AngloGold did the right thing by cutting its SA losses

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THE BOTTOM LINE

AngloGold did the right thing by cutting its SA losses

Now it needs the government to provide incentives to keep its remaining operations - and employees - afloat

BusinessLIVE reporter

The decision to sell and close mines contributing more than half of AngloGold Ashanti’s South African gold output was clearly the right one no matter how emotional the action might be for what was once the bedrock of the company’s annual production.
The costs at these assets was dragging the entire company down and the large exposure to South Africa, with its dire regulatory framework, dramatically rising expenses for labour and services, as well as declining output, falling grades, lower productivity and the ever-present threat of fatal accidents, made the decision a logical one.It has meant the once dominant gold miner in the country is a mere shadow of itself, with a single deep-level mine and a tailings operation. But the South African asset base gave AngloGold the ability to expand strongly in Africa, Australia and South America, making it the world’s third-largest gold miner.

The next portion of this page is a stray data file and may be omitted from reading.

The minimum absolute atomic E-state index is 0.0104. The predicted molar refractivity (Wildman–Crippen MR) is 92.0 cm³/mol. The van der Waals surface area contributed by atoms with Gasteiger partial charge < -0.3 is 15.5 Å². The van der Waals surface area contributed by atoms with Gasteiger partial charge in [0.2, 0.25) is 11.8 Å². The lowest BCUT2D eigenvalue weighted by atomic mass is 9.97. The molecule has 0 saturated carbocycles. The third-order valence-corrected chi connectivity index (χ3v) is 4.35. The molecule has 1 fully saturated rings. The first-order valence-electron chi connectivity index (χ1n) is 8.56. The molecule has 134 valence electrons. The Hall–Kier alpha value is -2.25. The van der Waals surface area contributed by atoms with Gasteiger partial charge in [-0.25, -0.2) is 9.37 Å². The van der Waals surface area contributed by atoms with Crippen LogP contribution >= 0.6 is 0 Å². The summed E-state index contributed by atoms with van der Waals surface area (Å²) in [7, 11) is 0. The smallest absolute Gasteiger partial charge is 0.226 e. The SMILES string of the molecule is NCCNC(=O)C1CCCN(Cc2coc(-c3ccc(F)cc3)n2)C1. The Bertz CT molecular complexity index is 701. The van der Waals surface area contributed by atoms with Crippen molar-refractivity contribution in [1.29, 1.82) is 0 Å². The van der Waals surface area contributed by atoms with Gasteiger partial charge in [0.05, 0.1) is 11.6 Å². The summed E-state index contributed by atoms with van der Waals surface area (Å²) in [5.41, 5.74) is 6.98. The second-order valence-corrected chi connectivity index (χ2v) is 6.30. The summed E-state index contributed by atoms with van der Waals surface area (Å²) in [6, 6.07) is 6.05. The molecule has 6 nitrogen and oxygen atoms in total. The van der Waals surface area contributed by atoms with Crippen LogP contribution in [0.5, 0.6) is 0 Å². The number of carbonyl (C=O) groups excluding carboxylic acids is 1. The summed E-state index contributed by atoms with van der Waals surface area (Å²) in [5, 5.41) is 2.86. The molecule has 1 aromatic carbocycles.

The first-quarter results from AngloGold gave investors their first glance at what the company’s potential was without the burden of high-cost, unprofitable mines in SA, with the group’s overall cost base coming down to little more than $1,000/oz, giving it a 25% margin to the average received gold price during the three months.The time had clearly come for AngloGold to do what it had been intending to do since its ill-fated attempt to separate its international portfolio from the local mines, creating two companies. The plan was thwarted by shareholders, but AngloGold’s board has come to the same point, albeit with a dramatically smaller South African footprint and one much easier to sell if it decided to do so.
Unfortunately the underlying message is that SA is no longer a gold destination major companies want to be associated with anymore. Mines are old and tired and the operating environment is challenging and expensive.
If anything, this should send a clarion call to the government to reconsider how it views the sector and provide incentives for it to stay operational as long as possible and retain tens of thousands of jobs.​

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